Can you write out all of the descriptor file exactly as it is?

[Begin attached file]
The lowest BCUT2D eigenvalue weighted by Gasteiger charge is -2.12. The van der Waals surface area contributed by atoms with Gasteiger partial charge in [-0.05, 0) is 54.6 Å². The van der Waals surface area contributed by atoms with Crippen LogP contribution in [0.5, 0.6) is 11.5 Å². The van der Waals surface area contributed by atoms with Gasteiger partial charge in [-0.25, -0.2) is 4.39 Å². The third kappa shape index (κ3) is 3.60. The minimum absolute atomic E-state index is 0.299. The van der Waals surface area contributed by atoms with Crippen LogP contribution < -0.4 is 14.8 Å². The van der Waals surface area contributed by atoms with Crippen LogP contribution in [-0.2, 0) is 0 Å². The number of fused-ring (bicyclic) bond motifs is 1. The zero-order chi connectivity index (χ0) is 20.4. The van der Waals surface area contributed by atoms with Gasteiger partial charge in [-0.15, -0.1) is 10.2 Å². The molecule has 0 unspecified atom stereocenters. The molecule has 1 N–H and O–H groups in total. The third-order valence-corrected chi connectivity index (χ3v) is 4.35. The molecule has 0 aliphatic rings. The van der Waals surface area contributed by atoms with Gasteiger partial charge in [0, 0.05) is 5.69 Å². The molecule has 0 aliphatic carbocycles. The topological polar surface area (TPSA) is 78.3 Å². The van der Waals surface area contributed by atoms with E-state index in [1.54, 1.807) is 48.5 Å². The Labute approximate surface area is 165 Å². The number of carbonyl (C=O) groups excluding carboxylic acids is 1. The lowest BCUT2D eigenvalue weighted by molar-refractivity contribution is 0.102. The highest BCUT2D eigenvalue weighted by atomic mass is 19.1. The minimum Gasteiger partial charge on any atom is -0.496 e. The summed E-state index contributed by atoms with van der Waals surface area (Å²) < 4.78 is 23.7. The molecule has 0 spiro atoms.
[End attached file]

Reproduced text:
The lowest BCUT2D eigenvalue weighted by Gasteiger charge is -2.12. The van der Waals surface area contributed by atoms with Gasteiger partial charge in [-0.05, 0) is 54.6 Å². The van der Waals surface area contributed by atoms with Crippen LogP contribution in [0.5, 0.6) is 11.5 Å². The van der Waals surface area contributed by atoms with Gasteiger partial charge in [-0.25, -0.2) is 4.39 Å². The third kappa shape index (κ3) is 3.60. The minimum absolute atomic E-state index is 0.299. The van der Waals surface area contributed by atoms with Crippen LogP contribution < -0.4 is 14.8 Å². The van der Waals surface area contributed by atoms with Crippen LogP contribution in [-0.2, 0) is 0 Å². The number of fused-ring (bicyclic) bond motifs is 1. The zero-order chi connectivity index (χ0) is 20.4. The van der Waals surface area contributed by atoms with Gasteiger partial charge in [-0.15, -0.1) is 10.2 Å². The molecule has 0 unspecified atom stereocenters. The molecule has 1 N–H and O–H groups in total. The third-order valence-corrected chi connectivity index (χ3v) is 4.35. The molecule has 0 aliphatic rings. The van der Waals surface area contributed by atoms with Gasteiger partial charge in [0, 0.05) is 5.69 Å². The molecule has 0 aliphatic carbocycles. The topological polar surface area (TPSA) is 78.3 Å². The van der Waals surface area contributed by atoms with E-state index in [1.54, 1.807) is 48.5 Å². The Labute approximate surface area is 165 Å². The number of carbonyl (C=O) groups excluding carboxylic acids is 1. The lowest BCUT2D eigenvalue weighted by molar-refractivity contribution is 0.102. The highest BCUT2D eigenvalue weighted by atomic mass is 19.1. The minimum Gasteiger partial charge on any atom is -0.496 e. The summed E-state index contributed by atoms with van der Waals surface area (Å²) < 4.78 is 23.7. The molecule has 0 spiro atoms.